• Much of the reason is fear of exposing people to Covid while they’re in the hospital. Particularly since much elective surgery is in older or sicker people.

      Healthcare workers are more likely to have been exposed, and asymptomatic transmission means you can’t easily be certain. Increasing testing would help.

      • I would imagine there would be a lot of concern with respect to whether the patient was infected or not AND whether the rooms where procedures are done are infection-free.

        I think there are going to be issues.

        I know right now, there is thinking that you don’t go to an ER unless you have no choice and if you do go there, you’re NOT going to sit in a waiting room with 20 others waiting to be seen.

        The world we were used to has changed. It’s no ones fault. Blaming it on someone is just futile and a little bit ignorant.

  7. My dentist recently confirmed an early May routine visit, not emergency, an appointment made long ago. They have been told the medical restrictions lift this weekend. This is here in Richmond, not another part of the state.

    • The dentist is probably a good example. Totally aside from what the Govt might say – take a small Dental practice and what would happen to them if some of them got COVID 19. It’s not like they have replacements.

      So how would Dental practices proceed? My guess is that they’re probably going to NOT have you wait in a waiting room and that they WILL use a temperature and/or other probes AND that in that room, they’re going to be dressed up in HazMat type equipment AND they’re going to having to totally clean the room after you are in there AND you’re gonna pay for whatever extra they have to equip with.

      This is just one small type of business that will have to figure out how to re-open – and my guess is that if there ARE some govt rules – they’re probably going to be based on what the Dental industry is advocating.

  8. Re: Steve H. I cracked tooth this weekend. My regular dentist is closed. I called the emergency number (not a real emergency) and was told my regular dentist reopens Monday so I have an appointment next day

  9. There are MOMENTOUS changes occurring in the economy not the least of which is how public education – both K-12 and Higher Ed will work and yet the folks like Jim who have, seemingly forever, expressed their dissatisfaction with K-12 and Higher Ed are not looking ahead to the opportunities but instead focused on, essentially, blame.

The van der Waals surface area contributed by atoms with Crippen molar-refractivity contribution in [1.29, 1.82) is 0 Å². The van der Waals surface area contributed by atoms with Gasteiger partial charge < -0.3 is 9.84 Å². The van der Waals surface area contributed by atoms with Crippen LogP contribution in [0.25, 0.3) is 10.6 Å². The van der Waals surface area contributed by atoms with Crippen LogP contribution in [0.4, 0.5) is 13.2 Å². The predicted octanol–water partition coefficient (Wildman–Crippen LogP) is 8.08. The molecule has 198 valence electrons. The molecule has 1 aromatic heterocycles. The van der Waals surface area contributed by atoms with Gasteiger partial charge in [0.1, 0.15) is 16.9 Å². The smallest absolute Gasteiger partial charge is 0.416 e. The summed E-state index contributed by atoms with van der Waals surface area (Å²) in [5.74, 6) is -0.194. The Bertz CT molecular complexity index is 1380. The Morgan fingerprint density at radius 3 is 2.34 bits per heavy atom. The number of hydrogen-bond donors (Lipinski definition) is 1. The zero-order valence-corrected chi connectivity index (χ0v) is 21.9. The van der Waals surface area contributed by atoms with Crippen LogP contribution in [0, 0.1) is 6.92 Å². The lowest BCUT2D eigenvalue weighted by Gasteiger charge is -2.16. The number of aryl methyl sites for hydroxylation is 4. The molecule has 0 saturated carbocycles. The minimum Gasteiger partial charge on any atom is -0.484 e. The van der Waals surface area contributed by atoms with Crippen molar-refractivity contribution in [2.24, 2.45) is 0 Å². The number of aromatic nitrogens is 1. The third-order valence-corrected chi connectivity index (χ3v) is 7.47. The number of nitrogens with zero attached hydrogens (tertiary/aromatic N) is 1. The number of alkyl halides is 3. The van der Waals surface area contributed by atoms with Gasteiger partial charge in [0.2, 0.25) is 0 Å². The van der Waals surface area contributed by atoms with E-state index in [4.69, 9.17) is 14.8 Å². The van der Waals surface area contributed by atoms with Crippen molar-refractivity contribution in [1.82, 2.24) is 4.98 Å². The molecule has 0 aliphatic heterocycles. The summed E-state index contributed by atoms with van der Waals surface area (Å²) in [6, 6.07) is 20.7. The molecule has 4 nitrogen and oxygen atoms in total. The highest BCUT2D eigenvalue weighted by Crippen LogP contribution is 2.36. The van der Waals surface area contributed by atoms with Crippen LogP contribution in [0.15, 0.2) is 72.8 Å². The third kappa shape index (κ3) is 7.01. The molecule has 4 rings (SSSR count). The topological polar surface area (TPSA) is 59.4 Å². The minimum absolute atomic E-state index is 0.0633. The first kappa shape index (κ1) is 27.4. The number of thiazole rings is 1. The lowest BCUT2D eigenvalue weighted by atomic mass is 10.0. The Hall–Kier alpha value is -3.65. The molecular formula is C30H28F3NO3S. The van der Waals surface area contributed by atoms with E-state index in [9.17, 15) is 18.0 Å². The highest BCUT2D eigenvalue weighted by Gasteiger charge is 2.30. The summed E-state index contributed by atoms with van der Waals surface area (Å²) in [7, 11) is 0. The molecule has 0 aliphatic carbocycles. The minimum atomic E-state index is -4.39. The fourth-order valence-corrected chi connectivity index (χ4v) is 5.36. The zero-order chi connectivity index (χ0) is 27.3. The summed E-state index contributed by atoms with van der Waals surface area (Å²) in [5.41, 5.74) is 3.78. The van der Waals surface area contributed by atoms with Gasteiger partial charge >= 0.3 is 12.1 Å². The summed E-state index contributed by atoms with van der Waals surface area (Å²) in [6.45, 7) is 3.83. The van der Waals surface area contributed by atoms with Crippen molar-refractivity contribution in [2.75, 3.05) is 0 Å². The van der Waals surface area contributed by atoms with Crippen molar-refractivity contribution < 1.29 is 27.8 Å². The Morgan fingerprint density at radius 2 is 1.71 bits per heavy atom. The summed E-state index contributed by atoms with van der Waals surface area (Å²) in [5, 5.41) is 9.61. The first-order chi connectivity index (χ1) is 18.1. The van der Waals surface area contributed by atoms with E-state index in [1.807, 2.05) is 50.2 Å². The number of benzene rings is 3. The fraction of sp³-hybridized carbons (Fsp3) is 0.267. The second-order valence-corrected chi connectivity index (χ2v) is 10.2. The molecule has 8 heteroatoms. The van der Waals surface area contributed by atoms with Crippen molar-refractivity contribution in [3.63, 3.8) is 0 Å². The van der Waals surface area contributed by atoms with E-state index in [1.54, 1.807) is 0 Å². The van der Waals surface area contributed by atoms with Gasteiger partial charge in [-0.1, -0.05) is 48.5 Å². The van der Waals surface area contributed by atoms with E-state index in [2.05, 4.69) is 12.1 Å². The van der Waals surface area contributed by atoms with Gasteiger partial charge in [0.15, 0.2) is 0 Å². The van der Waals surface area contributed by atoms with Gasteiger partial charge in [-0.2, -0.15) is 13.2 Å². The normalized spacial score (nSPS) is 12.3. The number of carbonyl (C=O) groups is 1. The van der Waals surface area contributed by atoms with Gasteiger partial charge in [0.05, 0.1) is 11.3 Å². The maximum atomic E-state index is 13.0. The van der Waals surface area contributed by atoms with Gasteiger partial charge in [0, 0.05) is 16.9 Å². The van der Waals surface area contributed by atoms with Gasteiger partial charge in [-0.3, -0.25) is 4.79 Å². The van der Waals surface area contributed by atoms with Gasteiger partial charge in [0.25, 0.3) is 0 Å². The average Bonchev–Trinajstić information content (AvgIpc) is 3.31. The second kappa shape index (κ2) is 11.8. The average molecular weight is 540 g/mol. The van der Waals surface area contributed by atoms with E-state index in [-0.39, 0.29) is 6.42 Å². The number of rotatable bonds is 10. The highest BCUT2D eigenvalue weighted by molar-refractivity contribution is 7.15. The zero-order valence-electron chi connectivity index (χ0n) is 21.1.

Perhaps this is one of the differences between those dastardly leftists and libertarian/Conservatives?

    Now, it could well be that a miracle will happen and a real vaccine will short-circuit all this kerfuffle but geeze – right now, at the least, the “disrupters” actually have a significant opportunity for change and yet they choose to squander it on feckless attacks on a Governor who cannot run for re-election.

    What Gives? Right now, today, we hear that if Colleges cannot open with regular campus/dorm operations that some of them will “fail”.

    Well Hells Bells… isn’t this the gift from heaven for Conservatives to preside over the crash and burn of those overpriced and corrupt institutions?

    It’s almost as if they prefer sniffing their armpits… figuratively speaking of course

    Come on Jim B – let’s hear it for how to disrupt higher Ed and K-12 public Ed!

    Cat got your tongue?

    • James Wyatt Whitehead V

      You made some good points Mr. Larry. I saw an education report that seems to support no major gains in the Common Core/SOL era. Isn’t now the time to reimagine education? I do think this will be a truth for the remainder of Mr. Northam’s term: an empty treasury will produce a limited government. I also think we should lay off Mr. Bacon. He is alright with me and I appreciate the work he puts into “the Rebellion”.

      • James – ideas, yes! NOW is the time to get those ideas on the table about how to do education better!

        In terms of laying off Mr. Bacon… did he put you up to this?

        The man does need some looking after here.. he’s basically good-hearted but tends to go off the rails on his ideology – like a cat to catnip sometimes…. He apparently feels compelled to support the really wretched ideology of the rancid right…. I know it’s a challenge…

        but just for you… I’ll not print my next comment… ! 😉

    • Now that it’s obvious that education can be done remotely and from a distance it’s time to tear down Virginia’s lack of school choice. Students might still go to a physical facility but the curriculum, subjects, teachers and teaching styles can be chosen by the parents.

      If the school districts downstate can’t afford sufficient salaries to hire the best teachers then don’t hire the best teachers. Let the best teachers instruct over the internet with the equivalent of tutor / study hall monitors physically in the schools.

      Seems like distance learning is being “proven in” during the lockdown. We should be able to simultaneously increase the quality and decrease the cost of K-12 education through the now proven approach of distance learning.

      • Ripper – have you been reading the stories about parents trying to function as teachers to their kids?

        I’m hearing that some kids are now up for adoption and others in danger of abuse!